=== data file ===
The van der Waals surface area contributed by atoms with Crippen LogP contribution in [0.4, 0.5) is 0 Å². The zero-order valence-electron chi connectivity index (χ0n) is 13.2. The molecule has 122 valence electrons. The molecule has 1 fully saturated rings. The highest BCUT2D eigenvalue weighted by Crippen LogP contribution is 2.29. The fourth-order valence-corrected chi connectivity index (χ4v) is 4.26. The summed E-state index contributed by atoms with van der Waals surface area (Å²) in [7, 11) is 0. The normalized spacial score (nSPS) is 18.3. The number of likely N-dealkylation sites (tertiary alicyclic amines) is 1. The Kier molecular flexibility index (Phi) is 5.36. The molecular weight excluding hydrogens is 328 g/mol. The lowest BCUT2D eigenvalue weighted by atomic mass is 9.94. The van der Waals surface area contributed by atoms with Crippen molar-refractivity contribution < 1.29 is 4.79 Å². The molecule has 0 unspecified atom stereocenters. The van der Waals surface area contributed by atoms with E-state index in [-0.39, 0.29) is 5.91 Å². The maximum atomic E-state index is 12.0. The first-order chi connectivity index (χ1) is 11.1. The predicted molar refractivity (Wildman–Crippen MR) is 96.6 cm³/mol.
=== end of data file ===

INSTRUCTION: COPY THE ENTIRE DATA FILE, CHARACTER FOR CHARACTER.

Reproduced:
The van der Waals surface area contributed by atoms with Crippen LogP contribution in [0.4, 0.5) is 0 Å². The zero-order valence-electron chi connectivity index (χ0n) is 13.2. The molecule has 122 valence electrons. The molecule has 1 fully saturated rings. The highest BCUT2D eigenvalue weighted by Crippen LogP contribution is 2.29. The fourth-order valence-corrected chi connectivity index (χ4v) is 4.26. The summed E-state index contributed by atoms with van der Waals surface area (Å²) in [7, 11) is 0. The normalized spacial score (nSPS) is 18.3. The number of likely N-dealkylation sites (tertiary alicyclic amines) is 1. The Kier molecular flexibility index (Phi) is 5.36. The molecular weight excluding hydrogens is 328 g/mol. The lowest BCUT2D eigenvalue weighted by atomic mass is 9.94. The van der Waals surface area contributed by atoms with Crippen molar-refractivity contribution < 1.29 is 4.79 Å². The molecule has 0 unspecified atom stereocenters. The van der Waals surface area contributed by atoms with E-state index in [-0.39, 0.29) is 5.91 Å². The maximum atomic E-state index is 12.0. The first-order chi connectivity index (χ1) is 11.1. The predicted molar refractivity (Wildman–Crippen MR) is 96.6 cm³/mol.